by LeeAnne Lavender
Service Learning Coach
At the end of semester one, MISO interviews took an exciting front-and-centre role in a cross-divisional partnership between grades 1 and 2 and the high school Social Entrepreneurship class. MISO (which stands for Media, Interviews, Surveys and Observations) is an action research model used in the service learning cycle, and it was wonderful to see these skills developing in conversations between elementary and high school learners.
In the fall, Gabriel Olmeda, an English Language Learning specialist in the elementary division, was co-teaching a mini lesson using coffee beans in Naomi Stewart’s class. ES Principal Eric Semler visited the class and, afterwards, mentioned to Gabriel that there was a Concordia coffee initiative called Third Culture Coffee, founded and managed by the high school Social Entrepreneurship class.
Gabriel met with Anne Love, the teacher of Social Entrepreneurship, and it just so happened that her students were learning about the bean-to-cup process of coffee production at the same time. This serendipitous timing led to a wonderful cross-divisional learning experience where the needs of both sets of students were met in rich ways.
Anne’s students were tasked with telling the story of coffee production in an age-appropriate way for grade 1 and 2 students. In creating their narratives, students had to demonstrate a deep understanding of content; they needed to synthesize detailed information and distill it into the most salient points while, at the same time, using communication and writing skills to convey the information in an engaging way.
One student, senior Josh O, wrote a particularly clear and engaging summary of the cup-to-bean process, and this was chosen to be an anchor text for grade 1 and 2 students in their language arts curriculum. Gabriel worked with the text first, pulling out language features such as vocabulary that could be taught in advance of the lesson, and then students read and responded to the text. They had options to either write in response to the text, write a letter, or ask questions (in writing) of the high school students.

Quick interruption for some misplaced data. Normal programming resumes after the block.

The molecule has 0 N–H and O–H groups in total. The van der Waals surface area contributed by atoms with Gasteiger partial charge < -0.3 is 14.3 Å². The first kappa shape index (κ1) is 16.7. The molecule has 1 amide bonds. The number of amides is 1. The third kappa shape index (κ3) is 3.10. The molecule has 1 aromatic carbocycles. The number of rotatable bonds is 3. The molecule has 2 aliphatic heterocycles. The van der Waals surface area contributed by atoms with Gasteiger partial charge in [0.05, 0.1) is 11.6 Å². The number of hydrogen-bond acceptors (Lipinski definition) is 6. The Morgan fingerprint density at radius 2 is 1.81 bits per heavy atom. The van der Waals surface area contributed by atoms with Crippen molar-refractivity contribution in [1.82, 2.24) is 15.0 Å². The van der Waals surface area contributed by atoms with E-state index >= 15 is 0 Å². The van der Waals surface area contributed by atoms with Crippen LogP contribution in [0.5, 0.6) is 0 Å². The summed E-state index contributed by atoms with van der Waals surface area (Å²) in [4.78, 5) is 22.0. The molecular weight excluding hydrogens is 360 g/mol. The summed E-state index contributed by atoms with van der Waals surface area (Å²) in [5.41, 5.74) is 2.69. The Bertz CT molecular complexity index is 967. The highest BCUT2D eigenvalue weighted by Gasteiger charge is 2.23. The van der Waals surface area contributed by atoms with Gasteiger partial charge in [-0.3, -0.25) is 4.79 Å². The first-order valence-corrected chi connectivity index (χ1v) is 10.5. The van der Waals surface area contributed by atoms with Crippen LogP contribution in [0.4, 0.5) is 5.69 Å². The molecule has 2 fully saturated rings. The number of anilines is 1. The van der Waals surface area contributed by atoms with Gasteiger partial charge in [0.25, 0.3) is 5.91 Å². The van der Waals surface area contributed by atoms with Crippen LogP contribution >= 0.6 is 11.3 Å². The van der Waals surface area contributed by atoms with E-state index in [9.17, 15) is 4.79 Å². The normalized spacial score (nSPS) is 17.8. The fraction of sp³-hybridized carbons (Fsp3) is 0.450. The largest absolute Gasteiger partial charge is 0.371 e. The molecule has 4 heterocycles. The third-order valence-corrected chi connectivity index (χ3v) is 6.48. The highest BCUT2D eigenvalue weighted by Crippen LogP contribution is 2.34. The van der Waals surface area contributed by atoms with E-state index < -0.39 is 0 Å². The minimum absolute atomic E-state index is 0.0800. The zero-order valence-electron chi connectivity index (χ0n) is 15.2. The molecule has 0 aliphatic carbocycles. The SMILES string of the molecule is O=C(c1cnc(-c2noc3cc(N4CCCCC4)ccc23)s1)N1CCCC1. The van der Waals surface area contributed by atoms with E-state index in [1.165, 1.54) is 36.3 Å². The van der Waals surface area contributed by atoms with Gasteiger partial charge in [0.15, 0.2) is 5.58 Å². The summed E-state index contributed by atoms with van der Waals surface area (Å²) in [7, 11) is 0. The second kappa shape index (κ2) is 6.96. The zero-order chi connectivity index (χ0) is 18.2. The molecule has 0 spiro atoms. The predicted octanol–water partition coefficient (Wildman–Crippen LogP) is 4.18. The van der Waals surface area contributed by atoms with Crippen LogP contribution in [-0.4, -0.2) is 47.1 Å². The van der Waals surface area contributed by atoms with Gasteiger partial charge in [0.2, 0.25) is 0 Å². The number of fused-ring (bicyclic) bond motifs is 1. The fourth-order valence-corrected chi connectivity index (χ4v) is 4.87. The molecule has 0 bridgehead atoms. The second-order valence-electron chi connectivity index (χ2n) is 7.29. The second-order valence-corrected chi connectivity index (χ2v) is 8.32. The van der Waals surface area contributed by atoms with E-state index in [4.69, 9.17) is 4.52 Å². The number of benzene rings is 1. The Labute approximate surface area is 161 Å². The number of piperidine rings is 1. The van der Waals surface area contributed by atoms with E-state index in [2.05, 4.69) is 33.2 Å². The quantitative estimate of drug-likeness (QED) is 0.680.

Before responding, the students had an opportunity to engage in a Zoom conversation with the HS Social Entrepreneurship students. The ES students were able to practice their interview skills and ask questions, and the conversations back and forth between the ES and HS students were fruitful.
“I was impressed by how my students were able to communicate and connect at that (elementary) level,” Anne comments. “They really tried to connect with the young students and it was really successful.”
After the Zoom sessions, the ES students worked on their written responses and questions, and when the HS students received questions, they wrote written responses back to the ES students.
“The written responses the students then did were varied, with students choosing different response options,” Gabriel reflects. “The elementary students really enjoyed working with the high school students. They were transfixed and paid attention during the zoom sessions.”
In the future, it could be possible for students to do in-person visits and for the ES students to tour the TCC coffee roasting process in the high school. This could add another tangible, hands-on element to the partnership and experience.
For 2020-21, it was wonderful to see teachers and students in different divisions recognizing and responding to each others’ learning needs, and for students to hone their MISO action research skills.
If you’re interested in learning more about Third Culture Coffee, visit their website at https://www.thirdculturecoffeeroasters.com/.